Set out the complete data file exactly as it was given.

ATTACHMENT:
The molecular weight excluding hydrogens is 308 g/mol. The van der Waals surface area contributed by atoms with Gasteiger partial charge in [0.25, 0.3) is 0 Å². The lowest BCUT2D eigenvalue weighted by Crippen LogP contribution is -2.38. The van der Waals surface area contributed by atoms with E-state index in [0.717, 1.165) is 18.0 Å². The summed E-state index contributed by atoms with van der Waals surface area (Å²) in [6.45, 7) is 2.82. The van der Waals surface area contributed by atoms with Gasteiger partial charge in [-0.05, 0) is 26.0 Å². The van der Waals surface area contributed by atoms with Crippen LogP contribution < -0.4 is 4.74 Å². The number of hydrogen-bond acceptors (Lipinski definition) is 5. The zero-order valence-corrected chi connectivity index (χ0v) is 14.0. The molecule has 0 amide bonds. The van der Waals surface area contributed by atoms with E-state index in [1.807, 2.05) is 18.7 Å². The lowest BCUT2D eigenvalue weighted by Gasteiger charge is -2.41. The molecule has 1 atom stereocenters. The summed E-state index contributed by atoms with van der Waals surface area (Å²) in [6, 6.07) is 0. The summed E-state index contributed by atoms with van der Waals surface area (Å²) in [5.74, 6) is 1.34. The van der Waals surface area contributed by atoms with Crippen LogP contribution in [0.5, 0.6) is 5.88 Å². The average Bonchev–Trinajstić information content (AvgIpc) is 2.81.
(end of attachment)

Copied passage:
The molecular weight excluding hydrogens is 308 g/mol. The van der Waals surface area contributed by atoms with Gasteiger partial charge in [0.25, 0.3) is 0 Å². The lowest BCUT2D eigenvalue weighted by Crippen LogP contribution is -2.38. The van der Waals surface area contributed by atoms with E-state index in [0.717, 1.165) is 18.0 Å². The summed E-state index contributed by atoms with van der Waals surface area (Å²) in [6.45, 7) is 2.82. The van der Waals surface area contributed by atoms with Gasteiger partial charge in [-0.05, 0) is 26.0 Å². The van der Waals surface area contributed by atoms with Crippen LogP contribution < -0.4 is 4.74 Å². The number of hydrogen-bond acceptors (Lipinski definition) is 5. The zero-order valence-corrected chi connectivity index (χ0v) is 14.0. The molecule has 0 amide bonds. The van der Waals surface area contributed by atoms with E-state index in [1.807, 2.05) is 18.7 Å². The lowest BCUT2D eigenvalue weighted by Gasteiger charge is -2.41. The molecule has 1 atom stereocenters. The summed E-state index contributed by atoms with van der Waals surface area (Å²) in [6, 6.07) is 0. The summed E-state index contributed by atoms with van der Waals surface area (Å²) in [5.74, 6) is 1.34. The van der Waals surface area contributed by atoms with Crippen LogP contribution in [0.5, 0.6) is 5.88 Å². The average Bonchev–Trinajstić information content (AvgIpc) is 2.81.